Automotive industry braces for unforeseen challenges and unlikely partnerships

The automotive industry for decades has worked individually or not used to working in partnerships. That’s not an option for future as auto industry as OEMs we have to partner with companies that are creating charging infrastructure.

Automotive industry braces for unforeseen challenges and unlikely partnerships

The global automotive industry is seeing multiple disruptions in its quest for becoming cleaner. While the ambition to become green is good, the kind of energy requirement it will take to power up electric vehicles is unthinkable.

For the commercial vehicle industry, there is one likely source, which is available abundantly in nature and is powerful enough to move heavy vehicles, and does not need to be mined. It is hydrogen. The idea of using hydrogen as a fuel has been long studied and planned, but the ground reality is that it is still a difficult fuel to manage.

“Hydrogen does have many challenges like production and storage is difficult. Either you have to store it as compressed or as liquid hydrogen. Both of them are difficult and then creating a distribution network is also a challenge. But the thing is, it is green energy and is available in abundance if we can figure out how to distribute it and it works very well along with the battery electric technology,” says Raghavendra Vaidya, MD & CEO, Daimler Truck Innovation Center India.

He points out some other challenges for the automotive industry. Firstly, most OEMs including Daimler have committed to be carbon neutral by certain date. A big part of that will require to taper down IC-engines and ramp up BEVs (Battery Electric Vehicles) or hydrogen-based vehicles. The challenge there is more on the software-side because when you have a BEV, it is not as complicated as the IC-engine vehicle from a vehicle standpoint.




Raghavendra Vaidya, MD & CEO, Daimler Truck Innovation Center India: “We have to learn how to partner for problems that can’t be solved alone. The challenges are massive and are not the same challenges that we have faced in the past 40-60 years.”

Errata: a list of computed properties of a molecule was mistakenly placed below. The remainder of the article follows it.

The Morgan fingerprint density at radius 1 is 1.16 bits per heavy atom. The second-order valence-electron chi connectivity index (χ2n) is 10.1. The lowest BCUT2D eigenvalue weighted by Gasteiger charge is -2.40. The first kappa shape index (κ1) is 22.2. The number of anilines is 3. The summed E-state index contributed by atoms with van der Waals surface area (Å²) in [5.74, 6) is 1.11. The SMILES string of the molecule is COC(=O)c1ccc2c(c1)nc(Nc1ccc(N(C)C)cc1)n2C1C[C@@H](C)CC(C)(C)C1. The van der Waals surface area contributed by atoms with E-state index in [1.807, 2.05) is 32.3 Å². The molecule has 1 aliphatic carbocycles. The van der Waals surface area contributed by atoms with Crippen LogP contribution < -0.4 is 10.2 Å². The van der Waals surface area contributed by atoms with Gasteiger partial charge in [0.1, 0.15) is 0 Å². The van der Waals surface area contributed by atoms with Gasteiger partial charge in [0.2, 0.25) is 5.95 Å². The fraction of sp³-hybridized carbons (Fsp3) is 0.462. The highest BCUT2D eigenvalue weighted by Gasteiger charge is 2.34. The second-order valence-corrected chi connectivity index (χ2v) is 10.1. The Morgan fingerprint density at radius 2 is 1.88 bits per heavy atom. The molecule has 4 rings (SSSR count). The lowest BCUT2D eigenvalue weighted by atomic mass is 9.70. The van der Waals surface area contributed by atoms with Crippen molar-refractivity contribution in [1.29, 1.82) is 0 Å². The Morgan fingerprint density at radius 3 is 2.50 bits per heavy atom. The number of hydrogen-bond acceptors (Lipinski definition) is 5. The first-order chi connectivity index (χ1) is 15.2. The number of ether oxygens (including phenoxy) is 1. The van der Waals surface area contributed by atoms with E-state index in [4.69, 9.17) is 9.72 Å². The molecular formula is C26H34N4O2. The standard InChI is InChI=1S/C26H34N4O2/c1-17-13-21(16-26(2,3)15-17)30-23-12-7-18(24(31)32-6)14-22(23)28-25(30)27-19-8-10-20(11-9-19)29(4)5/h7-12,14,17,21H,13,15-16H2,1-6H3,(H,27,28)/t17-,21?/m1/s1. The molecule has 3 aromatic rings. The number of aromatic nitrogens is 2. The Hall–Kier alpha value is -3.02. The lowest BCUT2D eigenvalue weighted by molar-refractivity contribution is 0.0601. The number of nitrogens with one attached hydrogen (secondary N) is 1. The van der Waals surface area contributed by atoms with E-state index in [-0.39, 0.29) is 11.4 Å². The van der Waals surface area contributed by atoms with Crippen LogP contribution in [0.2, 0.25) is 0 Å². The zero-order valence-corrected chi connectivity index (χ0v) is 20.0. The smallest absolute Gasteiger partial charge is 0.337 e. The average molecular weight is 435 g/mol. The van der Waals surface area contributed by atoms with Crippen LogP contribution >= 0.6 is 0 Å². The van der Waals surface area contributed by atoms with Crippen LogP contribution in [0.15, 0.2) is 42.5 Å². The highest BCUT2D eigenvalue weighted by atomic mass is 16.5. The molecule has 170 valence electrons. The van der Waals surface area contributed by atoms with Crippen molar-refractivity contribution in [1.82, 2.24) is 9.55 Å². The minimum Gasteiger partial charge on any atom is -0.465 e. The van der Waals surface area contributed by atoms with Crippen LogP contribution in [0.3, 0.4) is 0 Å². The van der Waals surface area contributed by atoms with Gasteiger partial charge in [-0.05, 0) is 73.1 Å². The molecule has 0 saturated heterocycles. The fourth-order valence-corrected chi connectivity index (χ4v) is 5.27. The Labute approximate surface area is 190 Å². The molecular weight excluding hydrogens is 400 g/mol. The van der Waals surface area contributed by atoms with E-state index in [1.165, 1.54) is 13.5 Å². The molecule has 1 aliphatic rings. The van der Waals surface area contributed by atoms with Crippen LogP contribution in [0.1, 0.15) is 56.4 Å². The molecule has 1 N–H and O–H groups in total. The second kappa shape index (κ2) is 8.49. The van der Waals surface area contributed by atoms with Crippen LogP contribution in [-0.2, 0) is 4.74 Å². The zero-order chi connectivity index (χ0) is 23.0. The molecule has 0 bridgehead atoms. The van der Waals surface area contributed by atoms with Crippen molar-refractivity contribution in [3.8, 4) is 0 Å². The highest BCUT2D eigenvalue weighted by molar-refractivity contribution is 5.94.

“But then you have limited energy in the truck and how do you distribute that energy to move the vehicle to cool or heat the truck there are so many energy consumptions and these are things that we’re still discovering and trying to see how we can control that using the software. There is a massive amount of challenges we need to overcome on the software side as we go to zero emission. The other challenge, which is the ecosystem level challenge is that there have been lots of studies on as we ramp up on the sales of BEVs, the amount of energy required will keep going through the roof, there are studies which show that you know the generation and distribution is not good enough. And there are ecosystem-level challenges where the companies that generate energy, the utility companies that distribute the energy and have to partner with the OEMs, and somebody has to take the responsibility of creating that infrastructure. No one company can do it,” explains Vaidya.

Partnerships will remain key to unlocking new opportunities

One of the major changes that the automotive industry is now seeing is unlikely partnerships between traditional competitors. For instance, Daimler and Volvo have been one of the stiffest competitors in the automotive sector, but have joined forces to work in the area of hydrogen. Then there are non-automotive-related partnerships, for instance, working with Google and Apple or utility companies among others.

Vaidya says that “The automotive industry for decades has worked individually or not used to working in partnerships. That’s not an option for future as auto industry as OEMs we have to partner with companies that are creating charging infrastructure. We have to partner with utilities, the people who are generating the electricity.  The industry is learning how to tackle these ecosystem-level challenges through partnerships and not go solo. We can talk about challenges for hours and hours but the thing is, there is no Plan B. We must get off these IC-engines. There is no option not to do that.”

“It’s not about whether can we tackle these challenges. It’s only about how we tackle these challenges. It’s not about whether can we work in partnerships. it’s about how we work in partnerships. For example, if you see the fuel cell that we produce, there is a joint venture between Daimler and Volvo. A 50-50 JV where we are developing the fuel cells together. While we’re the most-fierce competitors in the market. Both Volvo and Daimler Trucks will have the exact same fuel cell. Now both of us have to compete in the market, the challenge is how do we differentiate beyond fuel cells? Can we develop fuel cells ourselves? Yes, we can, but that’ll just cost twice as much. We have to learn how to partner for problems that can’t be solved alone. The challenges are massive and are not the same challenges that we have faced in the past 40-60 years.”

“A big part of the differentiation will be software because everybody buys batteries from 3 or 4 large vendors. Every cell in the battery is almost the same. But when you put those batteries into the truck, it’s not about the battery, it’s about how do you optimally use that energy to extend the range as much as possible and make the truck as better as possible. That’s mostly with the software. We are building internal capabilities on software where over the next 8 to 10 years we will differentiate our products using software and that is where every OEM is focused on today,” concludes an optimistic Vaidya.

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